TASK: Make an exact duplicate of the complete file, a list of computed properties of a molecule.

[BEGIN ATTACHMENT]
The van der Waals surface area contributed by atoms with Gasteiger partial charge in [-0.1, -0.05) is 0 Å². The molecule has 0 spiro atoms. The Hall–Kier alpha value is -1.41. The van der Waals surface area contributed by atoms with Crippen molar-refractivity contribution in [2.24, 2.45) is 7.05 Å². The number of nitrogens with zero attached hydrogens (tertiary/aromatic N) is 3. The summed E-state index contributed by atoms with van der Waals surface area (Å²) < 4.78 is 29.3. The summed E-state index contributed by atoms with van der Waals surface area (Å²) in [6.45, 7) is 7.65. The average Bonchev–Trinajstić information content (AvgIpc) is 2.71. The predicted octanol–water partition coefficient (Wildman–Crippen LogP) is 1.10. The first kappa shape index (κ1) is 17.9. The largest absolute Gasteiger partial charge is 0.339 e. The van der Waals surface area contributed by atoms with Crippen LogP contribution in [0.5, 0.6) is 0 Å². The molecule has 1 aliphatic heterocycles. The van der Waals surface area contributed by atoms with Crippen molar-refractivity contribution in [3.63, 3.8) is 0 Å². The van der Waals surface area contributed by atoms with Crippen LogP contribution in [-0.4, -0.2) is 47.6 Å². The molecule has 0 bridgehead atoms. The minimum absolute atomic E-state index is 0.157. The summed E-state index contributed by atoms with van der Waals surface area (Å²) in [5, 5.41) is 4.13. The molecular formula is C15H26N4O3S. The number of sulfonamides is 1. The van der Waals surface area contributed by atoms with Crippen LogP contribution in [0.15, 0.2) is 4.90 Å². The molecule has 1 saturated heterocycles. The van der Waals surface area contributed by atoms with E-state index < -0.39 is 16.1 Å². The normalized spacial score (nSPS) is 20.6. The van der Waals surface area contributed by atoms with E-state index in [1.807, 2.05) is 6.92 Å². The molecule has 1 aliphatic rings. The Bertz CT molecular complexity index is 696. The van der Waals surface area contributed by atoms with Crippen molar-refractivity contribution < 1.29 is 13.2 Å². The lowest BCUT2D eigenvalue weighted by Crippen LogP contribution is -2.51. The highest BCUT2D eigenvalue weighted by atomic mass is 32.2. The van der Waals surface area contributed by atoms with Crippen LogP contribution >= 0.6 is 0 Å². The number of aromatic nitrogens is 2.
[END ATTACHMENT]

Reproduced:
The van der Waals surface area contributed by atoms with Gasteiger partial charge in [-0.1, -0.05) is 0 Å². The molecule has 0 spiro atoms. The Hall–Kier alpha value is -1.41. The van der Waals surface area contributed by atoms with Crippen molar-refractivity contribution in [2.24, 2.45) is 7.05 Å². The number of nitrogens with zero attached hydrogens (tertiary/aromatic N) is 3. The summed E-state index contributed by atoms with van der Waals surface area (Å²) < 4.78 is 29.3. The summed E-state index contributed by atoms with van der Waals surface area (Å²) in [6.45, 7) is 7.65. The average Bonchev–Trinajstić information content (AvgIpc) is 2.71. The predicted octanol–water partition coefficient (Wildman–Crippen LogP) is 1.10. The first kappa shape index (κ1) is 17.9. The largest absolute Gasteiger partial charge is 0.339 e. The van der Waals surface area contributed by atoms with Crippen LogP contribution in [0.5, 0.6) is 0 Å². The molecule has 1 aliphatic heterocycles. The van der Waals surface area contributed by atoms with Crippen molar-refractivity contribution in [3.63, 3.8) is 0 Å². The van der Waals surface area contributed by atoms with Crippen LogP contribution in [-0.4, -0.2) is 47.6 Å². The molecule has 0 bridgehead atoms. The minimum absolute atomic E-state index is 0.157. The summed E-state index contributed by atoms with van der Waals surface area (Å²) in [5, 5.41) is 4.13. The molecular formula is C15H26N4O3S. The number of sulfonamides is 1. The van der Waals surface area contributed by atoms with Crippen LogP contribution in [0.15, 0.2) is 4.90 Å². The molecule has 1 saturated heterocycles. The van der Waals surface area contributed by atoms with E-state index < -0.39 is 16.1 Å². The normalized spacial score (nSPS) is 20.6. The van der Waals surface area contributed by atoms with E-state index in [1.807, 2.05) is 6.92 Å². The molecule has 1 aliphatic rings. The Bertz CT molecular complexity index is 696. The van der Waals surface area contributed by atoms with Crippen molar-refractivity contribution < 1.29 is 13.2 Å². The lowest BCUT2D eigenvalue weighted by Crippen LogP contribution is -2.51. The highest BCUT2D eigenvalue weighted by atomic mass is 32.2. The van der Waals surface area contributed by atoms with Crippen LogP contribution >= 0.6 is 0 Å². The number of aromatic nitrogens is 2.